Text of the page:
As winter gets closer, and sunset/golden hour happens during work/school hours, it’s a great opportunity to work on nailing and exploring your indoor light. It’s a common struggle to feel limited with windows, gloomy days, and your home, particularly if you have tiny humans who create large messes.
While simple window light can be really beautiful, there are other fun ways to create magical light that will transform your photos to something truly spectacular, all while staying warm and cozy inside your own home.
Here are four simple indoor tricks to explore your light, step outside the box, and be inspired to try new light sources.
Fairy lights, string lights, whatever you want to call them, they are a winter favorite for good reason: they instantly create a sense of magic and coziness.
You can hang them up against the wall and use them to create a sparkly bokeh background. Position your subject reasonably far from the lights and shoot at a wide aperture (as wide as your lens goes, ideally 1.4-2.0).
This is easier with at least a 50 mm or longer lens, but can also be achieved with a wide angle if you get close to your subject and keep the lights far to the back.
Another fun trick is to hold the lights up in a loop near your lens and use them to frame your subject. Experiment with positioning the lights in different ways in front and to the side of your lens.
The trick once again is to keep your aperture fairly wide open to render the lights out of focus and into beautiful gold bokeh.
Or, simply put the string lights into a jar and use them as a light source that resembles fireflies.
Nowadays, there are so many fun types of projectors you can buy to create amazing lights on your wall and ceiling. We have a moon and stars projector that my kids use for dance parties when it’s dark, but it’s also a stunning light for dramatic indoor photos.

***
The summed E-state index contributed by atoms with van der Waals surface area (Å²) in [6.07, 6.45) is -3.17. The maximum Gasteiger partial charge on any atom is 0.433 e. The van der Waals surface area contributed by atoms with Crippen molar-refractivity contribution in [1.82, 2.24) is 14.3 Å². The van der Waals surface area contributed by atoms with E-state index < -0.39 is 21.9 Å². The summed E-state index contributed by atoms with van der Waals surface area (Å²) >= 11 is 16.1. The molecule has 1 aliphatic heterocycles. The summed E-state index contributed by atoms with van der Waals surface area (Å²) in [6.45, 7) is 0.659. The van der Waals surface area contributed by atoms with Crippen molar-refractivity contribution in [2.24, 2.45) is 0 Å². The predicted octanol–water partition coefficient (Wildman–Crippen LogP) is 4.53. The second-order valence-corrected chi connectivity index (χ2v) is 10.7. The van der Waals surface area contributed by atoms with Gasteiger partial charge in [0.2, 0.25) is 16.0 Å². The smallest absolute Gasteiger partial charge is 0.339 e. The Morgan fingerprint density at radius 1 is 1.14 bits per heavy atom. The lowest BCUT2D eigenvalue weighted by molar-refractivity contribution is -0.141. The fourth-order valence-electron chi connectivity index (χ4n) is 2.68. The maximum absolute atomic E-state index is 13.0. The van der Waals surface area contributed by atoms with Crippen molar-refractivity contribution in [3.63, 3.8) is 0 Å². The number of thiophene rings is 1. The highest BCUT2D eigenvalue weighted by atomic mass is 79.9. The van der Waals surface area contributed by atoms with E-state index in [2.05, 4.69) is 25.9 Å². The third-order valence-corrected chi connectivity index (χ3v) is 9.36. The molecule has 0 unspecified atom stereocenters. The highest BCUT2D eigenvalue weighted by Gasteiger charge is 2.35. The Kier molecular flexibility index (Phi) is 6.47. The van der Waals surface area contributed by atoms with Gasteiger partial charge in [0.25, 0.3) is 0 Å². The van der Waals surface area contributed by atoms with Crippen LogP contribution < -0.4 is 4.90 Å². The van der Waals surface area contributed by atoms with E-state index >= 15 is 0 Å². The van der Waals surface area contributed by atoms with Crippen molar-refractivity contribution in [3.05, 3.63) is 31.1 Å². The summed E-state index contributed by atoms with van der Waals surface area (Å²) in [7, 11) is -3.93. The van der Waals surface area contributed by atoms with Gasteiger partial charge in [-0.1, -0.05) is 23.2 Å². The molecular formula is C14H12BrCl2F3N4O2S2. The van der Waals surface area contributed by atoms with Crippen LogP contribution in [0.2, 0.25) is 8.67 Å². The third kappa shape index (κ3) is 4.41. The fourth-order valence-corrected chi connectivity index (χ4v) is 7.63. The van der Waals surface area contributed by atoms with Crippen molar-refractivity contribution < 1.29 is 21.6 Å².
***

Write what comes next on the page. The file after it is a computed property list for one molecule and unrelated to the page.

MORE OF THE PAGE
I find the easiest way to use these is when it’s dim but not entirely dark out. This keeps my ISO from maxing out and makes it easier for my camera to focus.
I then edit the shadows darker and the light more high-contrast and dramatic.
Other options to explore are rainbow projectors, northern light style lights, whatever fun new thing that is available to purchase! Crank up your ISO, expose for the projector light, and shoot as wide open as you dare.
Most of us have lamps and lanterns around the house, and they are so easy to use to create soft, golden light. Lamp shades and paper lanterns work as diffusers to make the shadows soft and create shiny, big catchlights in eyes.
We have a cheap paper lantern with a cord set that I let my kids play with sometimes. The round shape has a whimsical moon effect. Keeping the lamp high and close to the face creates flattering warm light.
Play with the color balance to see if you like it warmer or cooler. If you are using warmer temperature light bulbs, make sure you are blocking out all of the daylight, so that you don’t get strange blue color casts.
One of the nice things about winter is that when the leaves are all gone, you can often get brighter sunlight in your home. If you notice that you get direct sun in one of your windows during the day, using a fog machine will highlight and create dramatic sun rays.
Just a few puffs with a 80:20 water/vegetable glycerin mix is enough to make the light look like it’s cascading in like a fairy tale. Let the fog settle for about 10-15 minutes, then start shooting.
This is one of the few times that I prefer to stop down a little, which helps keep the sun rays in focus and distinct. 2.8-4.0 is usually a good range.
This is just a short list to get your imagination going and help you think of different ways to have fun and play with the light inside your home. If it makes light, and you think it’s beautiful, find a way to use it.
Look purposefully for things that create light, and think of the types of light that make you happy, and create with it.
Don’t be afraid to crank your ISO up and keep your aperture wide open to take advantage of potential magical light conditions inside your home.